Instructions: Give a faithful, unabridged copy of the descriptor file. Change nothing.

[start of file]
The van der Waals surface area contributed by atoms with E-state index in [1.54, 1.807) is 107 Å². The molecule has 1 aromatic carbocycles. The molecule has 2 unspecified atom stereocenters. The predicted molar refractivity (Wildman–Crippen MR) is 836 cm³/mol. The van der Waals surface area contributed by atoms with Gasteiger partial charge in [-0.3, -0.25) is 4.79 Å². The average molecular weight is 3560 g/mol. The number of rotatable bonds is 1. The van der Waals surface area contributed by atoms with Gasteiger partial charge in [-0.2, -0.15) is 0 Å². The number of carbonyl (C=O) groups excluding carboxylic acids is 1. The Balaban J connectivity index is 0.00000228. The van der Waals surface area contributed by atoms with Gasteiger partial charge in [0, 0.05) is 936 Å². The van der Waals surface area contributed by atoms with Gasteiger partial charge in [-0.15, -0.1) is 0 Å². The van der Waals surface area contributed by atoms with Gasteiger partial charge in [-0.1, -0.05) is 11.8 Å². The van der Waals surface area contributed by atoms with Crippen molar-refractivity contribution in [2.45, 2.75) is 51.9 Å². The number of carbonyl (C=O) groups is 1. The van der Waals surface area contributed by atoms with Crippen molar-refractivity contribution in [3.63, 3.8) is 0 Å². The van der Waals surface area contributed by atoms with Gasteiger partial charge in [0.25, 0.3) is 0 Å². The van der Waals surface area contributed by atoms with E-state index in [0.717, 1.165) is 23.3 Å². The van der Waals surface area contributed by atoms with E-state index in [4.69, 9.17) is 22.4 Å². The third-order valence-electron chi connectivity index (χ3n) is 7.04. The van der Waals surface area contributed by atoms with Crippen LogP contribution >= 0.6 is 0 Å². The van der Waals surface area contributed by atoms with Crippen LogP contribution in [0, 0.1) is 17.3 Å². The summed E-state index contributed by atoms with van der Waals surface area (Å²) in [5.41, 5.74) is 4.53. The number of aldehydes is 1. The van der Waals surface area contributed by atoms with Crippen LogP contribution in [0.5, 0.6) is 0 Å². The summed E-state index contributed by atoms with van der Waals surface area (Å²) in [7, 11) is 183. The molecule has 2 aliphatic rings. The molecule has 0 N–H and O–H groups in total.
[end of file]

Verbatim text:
The van der Waals surface area contributed by atoms with E-state index in [1.54, 1.807) is 107 Å². The molecule has 1 aromatic carbocycles. The molecule has 2 unspecified atom stereocenters. The predicted molar refractivity (Wildman–Crippen MR) is 836 cm³/mol. The van der Waals surface area contributed by atoms with Gasteiger partial charge in [-0.3, -0.25) is 4.79 Å². The average molecular weight is 3560 g/mol. The number of rotatable bonds is 1. The van der Waals surface area contributed by atoms with Gasteiger partial charge in [-0.2, -0.15) is 0 Å². The number of carbonyl (C=O) groups excluding carboxylic acids is 1. The Balaban J connectivity index is 0.00000228. The van der Waals surface area contributed by atoms with Gasteiger partial charge in [0, 0.05) is 936 Å². The van der Waals surface area contributed by atoms with Gasteiger partial charge in [-0.15, -0.1) is 0 Å². The van der Waals surface area contributed by atoms with Gasteiger partial charge in [-0.1, -0.05) is 11.8 Å². The van der Waals surface area contributed by atoms with Crippen molar-refractivity contribution in [2.45, 2.75) is 51.9 Å². The number of carbonyl (C=O) groups is 1. The van der Waals surface area contributed by atoms with Crippen molar-refractivity contribution in [3.63, 3.8) is 0 Å². The van der Waals surface area contributed by atoms with Gasteiger partial charge in [0.25, 0.3) is 0 Å². The van der Waals surface area contributed by atoms with E-state index in [0.717, 1.165) is 23.3 Å². The van der Waals surface area contributed by atoms with E-state index in [4.69, 9.17) is 22.4 Å². The third-order valence-electron chi connectivity index (χ3n) is 7.04. The van der Waals surface area contributed by atoms with Crippen LogP contribution >= 0.6 is 0 Å². The van der Waals surface area contributed by atoms with Crippen LogP contribution in [0, 0.1) is 17.3 Å². The summed E-state index contributed by atoms with van der Waals surface area (Å²) in [5.41, 5.74) is 4.53. The number of aldehydes is 1. The van der Waals surface area contributed by atoms with Crippen LogP contribution in [0.5, 0.6) is 0 Å². The summed E-state index contributed by atoms with van der Waals surface area (Å²) in [7, 11) is 183. The molecule has 2 aliphatic rings. The molecule has 0 N–H and O–H groups in total.